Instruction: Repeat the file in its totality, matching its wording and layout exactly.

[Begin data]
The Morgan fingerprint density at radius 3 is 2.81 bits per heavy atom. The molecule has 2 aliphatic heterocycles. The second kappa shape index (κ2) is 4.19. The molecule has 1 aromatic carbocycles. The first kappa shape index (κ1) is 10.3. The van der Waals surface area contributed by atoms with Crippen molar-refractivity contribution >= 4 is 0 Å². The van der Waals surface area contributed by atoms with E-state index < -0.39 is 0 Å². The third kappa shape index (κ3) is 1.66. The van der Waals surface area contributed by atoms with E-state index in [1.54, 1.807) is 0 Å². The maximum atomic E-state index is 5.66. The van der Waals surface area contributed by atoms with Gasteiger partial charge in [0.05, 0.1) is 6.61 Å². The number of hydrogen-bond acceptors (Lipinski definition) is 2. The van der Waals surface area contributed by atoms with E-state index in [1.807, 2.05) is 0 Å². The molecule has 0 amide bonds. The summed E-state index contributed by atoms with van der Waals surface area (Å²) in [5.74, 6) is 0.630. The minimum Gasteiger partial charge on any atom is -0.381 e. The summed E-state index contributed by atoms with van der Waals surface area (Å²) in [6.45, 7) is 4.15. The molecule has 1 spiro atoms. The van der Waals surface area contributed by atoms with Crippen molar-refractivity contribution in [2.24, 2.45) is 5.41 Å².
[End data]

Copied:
The Morgan fingerprint density at radius 3 is 2.81 bits per heavy atom. The molecule has 2 aliphatic heterocycles. The second kappa shape index (κ2) is 4.19. The molecule has 1 aromatic carbocycles. The first kappa shape index (κ1) is 10.3. The van der Waals surface area contributed by atoms with Crippen molar-refractivity contribution >= 4 is 0 Å². The van der Waals surface area contributed by atoms with E-state index < -0.39 is 0 Å². The third kappa shape index (κ3) is 1.66. The van der Waals surface area contributed by atoms with E-state index in [1.54, 1.807) is 0 Å². The maximum atomic E-state index is 5.66. The van der Waals surface area contributed by atoms with Gasteiger partial charge in [0.05, 0.1) is 6.61 Å². The number of hydrogen-bond acceptors (Lipinski definition) is 2. The van der Waals surface area contributed by atoms with E-state index in [1.807, 2.05) is 0 Å². The molecule has 0 amide bonds. The summed E-state index contributed by atoms with van der Waals surface area (Å²) in [5.74, 6) is 0.630. The minimum Gasteiger partial charge on any atom is -0.381 e. The summed E-state index contributed by atoms with van der Waals surface area (Å²) in [6.45, 7) is 4.15. The molecule has 1 spiro atoms. The van der Waals surface area contributed by atoms with Crippen molar-refractivity contribution in [2.24, 2.45) is 5.41 Å².